African civet

African civet[1]
African civet
Scientific classification
Kingdom: Animalia
Phylum: Chordata
Class: Mammalia
Order: Carnivora
Family: Viverridae
Subfamily: Viverrinae
Genus: Civettictis
Pocock, 1915
Species: C. civetta
Binomial name
Civettictis civetta
(Schreber, 1776)

C. c. australis Lundholm, 1955
C. c. civetta (Schreber, 1776)
C. c. congica Cabrera, 1929
C. c. pauli Kock, Künzel and Rayaleh, 2000
C. c. schwarzi Cabrera, 1929
C. c. volkmanni Lundholm, 1955

Range of the African civet

The African civet (Civettictis civetta) /ˈsɪvɪt/ is the largest representative of the African Viverridae and the sole member of its genus.[3] It is considered common and widely distributed in sub-Saharan Africa.[2]

It is primarily nocturnal and spends the day sleeping in dense vegetation. It is a solitary mammal that has a unique coloration: the black and white stripes and blotches covering the coarse pelage of the animal are extremely variable and allow it to be cryptic. The black bands surrounding its eyes closely resemble those of the raccoon. Other distinguishing features are its disproportionately large hindquarters and its erectile dorsal crest.[3]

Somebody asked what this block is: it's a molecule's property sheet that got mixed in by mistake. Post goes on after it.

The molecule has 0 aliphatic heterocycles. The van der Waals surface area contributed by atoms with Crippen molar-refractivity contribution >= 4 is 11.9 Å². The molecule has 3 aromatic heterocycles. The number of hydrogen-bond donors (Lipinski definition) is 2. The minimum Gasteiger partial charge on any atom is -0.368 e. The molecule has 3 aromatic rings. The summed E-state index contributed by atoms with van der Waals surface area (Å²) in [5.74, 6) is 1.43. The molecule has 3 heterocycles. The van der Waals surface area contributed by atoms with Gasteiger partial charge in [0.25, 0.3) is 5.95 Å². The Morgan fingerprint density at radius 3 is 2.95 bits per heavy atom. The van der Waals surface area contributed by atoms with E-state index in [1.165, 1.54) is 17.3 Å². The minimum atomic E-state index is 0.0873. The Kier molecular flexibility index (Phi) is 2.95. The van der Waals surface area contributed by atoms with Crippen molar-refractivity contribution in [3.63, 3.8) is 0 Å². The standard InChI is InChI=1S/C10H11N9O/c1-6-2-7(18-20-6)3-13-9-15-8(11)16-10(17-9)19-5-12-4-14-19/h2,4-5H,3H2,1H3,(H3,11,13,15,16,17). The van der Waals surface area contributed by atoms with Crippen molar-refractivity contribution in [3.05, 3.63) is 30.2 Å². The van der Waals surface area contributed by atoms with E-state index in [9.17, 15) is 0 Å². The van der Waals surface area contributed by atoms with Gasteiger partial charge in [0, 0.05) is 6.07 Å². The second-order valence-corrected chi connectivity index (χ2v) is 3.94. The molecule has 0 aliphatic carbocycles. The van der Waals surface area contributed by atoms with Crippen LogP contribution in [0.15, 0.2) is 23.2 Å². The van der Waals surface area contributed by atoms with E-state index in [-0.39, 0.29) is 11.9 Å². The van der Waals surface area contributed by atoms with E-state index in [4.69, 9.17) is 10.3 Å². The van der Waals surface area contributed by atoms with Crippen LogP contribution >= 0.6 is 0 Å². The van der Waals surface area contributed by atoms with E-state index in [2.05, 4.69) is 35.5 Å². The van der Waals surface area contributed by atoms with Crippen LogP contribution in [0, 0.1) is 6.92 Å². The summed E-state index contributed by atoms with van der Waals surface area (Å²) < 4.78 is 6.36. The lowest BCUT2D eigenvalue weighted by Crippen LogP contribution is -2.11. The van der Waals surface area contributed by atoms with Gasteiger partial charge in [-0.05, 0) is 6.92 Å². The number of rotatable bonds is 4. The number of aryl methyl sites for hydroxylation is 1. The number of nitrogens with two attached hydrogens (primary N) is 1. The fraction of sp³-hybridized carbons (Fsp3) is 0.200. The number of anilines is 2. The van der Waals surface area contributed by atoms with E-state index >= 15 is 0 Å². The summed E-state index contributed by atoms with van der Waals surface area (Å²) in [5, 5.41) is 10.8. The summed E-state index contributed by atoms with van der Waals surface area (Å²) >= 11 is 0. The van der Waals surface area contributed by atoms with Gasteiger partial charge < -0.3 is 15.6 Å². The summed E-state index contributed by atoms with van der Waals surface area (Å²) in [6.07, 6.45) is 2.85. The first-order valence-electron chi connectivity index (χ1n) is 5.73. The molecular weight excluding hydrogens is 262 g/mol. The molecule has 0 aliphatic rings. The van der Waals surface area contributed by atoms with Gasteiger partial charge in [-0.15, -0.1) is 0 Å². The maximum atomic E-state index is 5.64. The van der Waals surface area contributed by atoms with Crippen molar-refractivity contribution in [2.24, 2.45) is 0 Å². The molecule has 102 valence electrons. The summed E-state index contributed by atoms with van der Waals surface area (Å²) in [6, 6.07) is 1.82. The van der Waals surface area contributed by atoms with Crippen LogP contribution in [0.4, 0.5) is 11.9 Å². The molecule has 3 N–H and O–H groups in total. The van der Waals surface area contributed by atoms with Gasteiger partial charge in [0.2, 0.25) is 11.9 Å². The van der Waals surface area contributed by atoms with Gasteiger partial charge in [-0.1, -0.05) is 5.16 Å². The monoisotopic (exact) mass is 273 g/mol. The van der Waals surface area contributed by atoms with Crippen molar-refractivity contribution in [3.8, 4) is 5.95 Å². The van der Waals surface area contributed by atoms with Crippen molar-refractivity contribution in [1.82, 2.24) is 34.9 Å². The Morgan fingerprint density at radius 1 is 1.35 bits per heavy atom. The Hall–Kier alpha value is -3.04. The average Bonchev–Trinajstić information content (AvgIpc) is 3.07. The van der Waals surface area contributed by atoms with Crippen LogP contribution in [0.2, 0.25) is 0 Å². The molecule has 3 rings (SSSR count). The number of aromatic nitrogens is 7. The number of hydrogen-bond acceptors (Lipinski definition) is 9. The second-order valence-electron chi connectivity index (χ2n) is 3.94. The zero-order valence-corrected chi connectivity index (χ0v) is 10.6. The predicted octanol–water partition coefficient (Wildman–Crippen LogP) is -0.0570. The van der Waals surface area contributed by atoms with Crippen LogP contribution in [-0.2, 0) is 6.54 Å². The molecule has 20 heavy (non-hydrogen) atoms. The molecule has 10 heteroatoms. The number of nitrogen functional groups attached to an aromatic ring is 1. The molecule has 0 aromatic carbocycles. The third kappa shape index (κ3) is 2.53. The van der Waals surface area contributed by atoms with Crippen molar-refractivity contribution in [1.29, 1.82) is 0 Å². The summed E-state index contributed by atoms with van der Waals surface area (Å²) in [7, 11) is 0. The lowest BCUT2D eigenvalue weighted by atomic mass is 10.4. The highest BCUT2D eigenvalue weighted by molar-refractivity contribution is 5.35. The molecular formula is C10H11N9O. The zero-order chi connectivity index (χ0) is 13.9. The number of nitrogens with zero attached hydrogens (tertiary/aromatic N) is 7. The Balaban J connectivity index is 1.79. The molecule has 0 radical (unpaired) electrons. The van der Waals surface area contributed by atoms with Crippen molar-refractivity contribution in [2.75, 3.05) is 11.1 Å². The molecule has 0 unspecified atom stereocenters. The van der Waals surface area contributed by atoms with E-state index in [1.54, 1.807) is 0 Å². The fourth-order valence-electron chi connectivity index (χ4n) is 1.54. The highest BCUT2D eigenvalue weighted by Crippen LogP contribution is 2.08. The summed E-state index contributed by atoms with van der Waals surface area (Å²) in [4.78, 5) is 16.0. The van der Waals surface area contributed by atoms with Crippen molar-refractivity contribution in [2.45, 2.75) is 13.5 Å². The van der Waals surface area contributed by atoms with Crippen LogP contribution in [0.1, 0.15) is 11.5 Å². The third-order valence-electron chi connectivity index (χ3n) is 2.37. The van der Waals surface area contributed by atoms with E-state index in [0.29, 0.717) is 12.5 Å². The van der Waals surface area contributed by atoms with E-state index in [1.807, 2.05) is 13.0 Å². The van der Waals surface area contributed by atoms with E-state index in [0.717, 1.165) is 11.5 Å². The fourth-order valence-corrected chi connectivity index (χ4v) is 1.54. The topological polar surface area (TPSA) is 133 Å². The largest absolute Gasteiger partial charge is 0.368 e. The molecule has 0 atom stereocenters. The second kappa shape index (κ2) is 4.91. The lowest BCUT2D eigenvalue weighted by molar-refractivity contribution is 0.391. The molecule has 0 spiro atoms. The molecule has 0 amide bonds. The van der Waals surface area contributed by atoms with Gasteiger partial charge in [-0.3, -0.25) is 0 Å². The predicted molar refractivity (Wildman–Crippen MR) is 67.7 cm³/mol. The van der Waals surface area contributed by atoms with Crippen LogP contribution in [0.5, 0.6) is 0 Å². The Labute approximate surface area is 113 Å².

The African civet is an omnivorous generalist, taking small vertebrates, invertebrates, eggs, carrion, and vegetable matter. It is capable of taking on poisonous invertebrates and snakes. Prey is primarily detected by smell and sound rather than by sight. It prefers riverine habitats and woodlands.[3]

Like all civets it has perineal glands that produce a fluid known as civet, which it spreads on markers in its territory to claim its range. It is used in the perfume industry.

Taxonomy and evolution

The scientific name of the African civet is Civettictis civetta. It is the sole member of its genus, and a member of the family Viverridae. The African civet was first described by German naturalist Johann Christian Daniel von Schreber in 1776 as Viverra civetta. In 1915, the English zoologist Reginald Innes Pocock placed the African civet in its own genus, Civettictis.[1] A 1969 study noted that this civet showed enough differences from the rest of the viverrines in terms of dentition to be classified under its own genus.[4] The generic name Civettictis is a fusion of the French civette and the Greek ictis, meaning "weasel". The specific name civetta and the common name "civet" come from the French civette or the Arabic zabād or sinnawr al-zabād ("civet cat"). The civet has been a valued domestic animal in Africa since ancient times.[5]